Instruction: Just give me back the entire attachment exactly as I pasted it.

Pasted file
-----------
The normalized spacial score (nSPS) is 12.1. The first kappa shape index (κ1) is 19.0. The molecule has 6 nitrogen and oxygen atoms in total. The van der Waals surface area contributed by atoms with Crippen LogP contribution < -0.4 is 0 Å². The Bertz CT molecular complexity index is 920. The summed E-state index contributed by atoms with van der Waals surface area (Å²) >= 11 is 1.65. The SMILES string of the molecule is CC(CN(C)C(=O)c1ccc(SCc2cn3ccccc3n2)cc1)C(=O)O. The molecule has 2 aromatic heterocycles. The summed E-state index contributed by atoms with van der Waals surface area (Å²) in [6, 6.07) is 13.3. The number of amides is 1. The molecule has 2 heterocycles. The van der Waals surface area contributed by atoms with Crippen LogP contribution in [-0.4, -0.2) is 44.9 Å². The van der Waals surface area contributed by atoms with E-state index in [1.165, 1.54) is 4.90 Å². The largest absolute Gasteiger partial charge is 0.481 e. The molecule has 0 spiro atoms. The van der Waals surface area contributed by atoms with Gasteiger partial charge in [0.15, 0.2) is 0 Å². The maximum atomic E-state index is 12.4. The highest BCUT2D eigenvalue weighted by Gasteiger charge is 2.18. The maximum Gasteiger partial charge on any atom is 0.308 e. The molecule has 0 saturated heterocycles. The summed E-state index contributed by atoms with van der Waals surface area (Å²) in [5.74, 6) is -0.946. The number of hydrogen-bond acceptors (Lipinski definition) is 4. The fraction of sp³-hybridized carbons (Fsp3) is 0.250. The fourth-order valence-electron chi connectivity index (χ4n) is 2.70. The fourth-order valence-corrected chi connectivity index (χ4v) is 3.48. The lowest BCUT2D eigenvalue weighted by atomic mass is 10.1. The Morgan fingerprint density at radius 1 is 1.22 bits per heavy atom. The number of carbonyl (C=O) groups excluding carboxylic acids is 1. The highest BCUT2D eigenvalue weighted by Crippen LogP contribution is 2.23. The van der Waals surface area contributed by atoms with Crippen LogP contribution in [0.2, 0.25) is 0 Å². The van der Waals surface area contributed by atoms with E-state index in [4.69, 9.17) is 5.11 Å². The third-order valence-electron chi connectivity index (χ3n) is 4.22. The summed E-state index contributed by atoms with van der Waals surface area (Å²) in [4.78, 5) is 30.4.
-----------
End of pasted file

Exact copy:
The normalized spacial score (nSPS) is 12.1. The first kappa shape index (κ1) is 19.0. The molecule has 6 nitrogen and oxygen atoms in total. The van der Waals surface area contributed by atoms with Crippen LogP contribution < -0.4 is 0 Å². The Bertz CT molecular complexity index is 920. The summed E-state index contributed by atoms with van der Waals surface area (Å²) >= 11 is 1.65. The SMILES string of the molecule is CC(CN(C)C(=O)c1ccc(SCc2cn3ccccc3n2)cc1)C(=O)O. The molecule has 2 aromatic heterocycles. The summed E-state index contributed by atoms with van der Waals surface area (Å²) in [6, 6.07) is 13.3. The number of amides is 1. The molecule has 2 heterocycles. The van der Waals surface area contributed by atoms with Crippen LogP contribution in [-0.4, -0.2) is 44.9 Å². The van der Waals surface area contributed by atoms with E-state index in [1.165, 1.54) is 4.90 Å². The largest absolute Gasteiger partial charge is 0.481 e. The molecule has 0 spiro atoms. The van der Waals surface area contributed by atoms with Gasteiger partial charge in [0.15, 0.2) is 0 Å². The maximum atomic E-state index is 12.4. The highest BCUT2D eigenvalue weighted by Gasteiger charge is 2.18. The maximum Gasteiger partial charge on any atom is 0.308 e. The molecule has 0 saturated heterocycles. The summed E-state index contributed by atoms with van der Waals surface area (Å²) in [5.74, 6) is -0.946. The number of hydrogen-bond acceptors (Lipinski definition) is 4. The fraction of sp³-hybridized carbons (Fsp3) is 0.250. The fourth-order valence-electron chi connectivity index (χ4n) is 2.70. The fourth-order valence-corrected chi connectivity index (χ4v) is 3.48. The lowest BCUT2D eigenvalue weighted by atomic mass is 10.1. The Morgan fingerprint density at radius 1 is 1.22 bits per heavy atom. The number of carbonyl (C=O) groups excluding carboxylic acids is 1. The highest BCUT2D eigenvalue weighted by Crippen LogP contribution is 2.23. The van der Waals surface area contributed by atoms with Crippen LogP contribution in [0.2, 0.25) is 0 Å². The van der Waals surface area contributed by atoms with E-state index in [4.69, 9.17) is 5.11 Å². The third-order valence-electron chi connectivity index (χ3n) is 4.22. The summed E-state index contributed by atoms with van der Waals surface area (Å²) in [4.78, 5) is 30.4.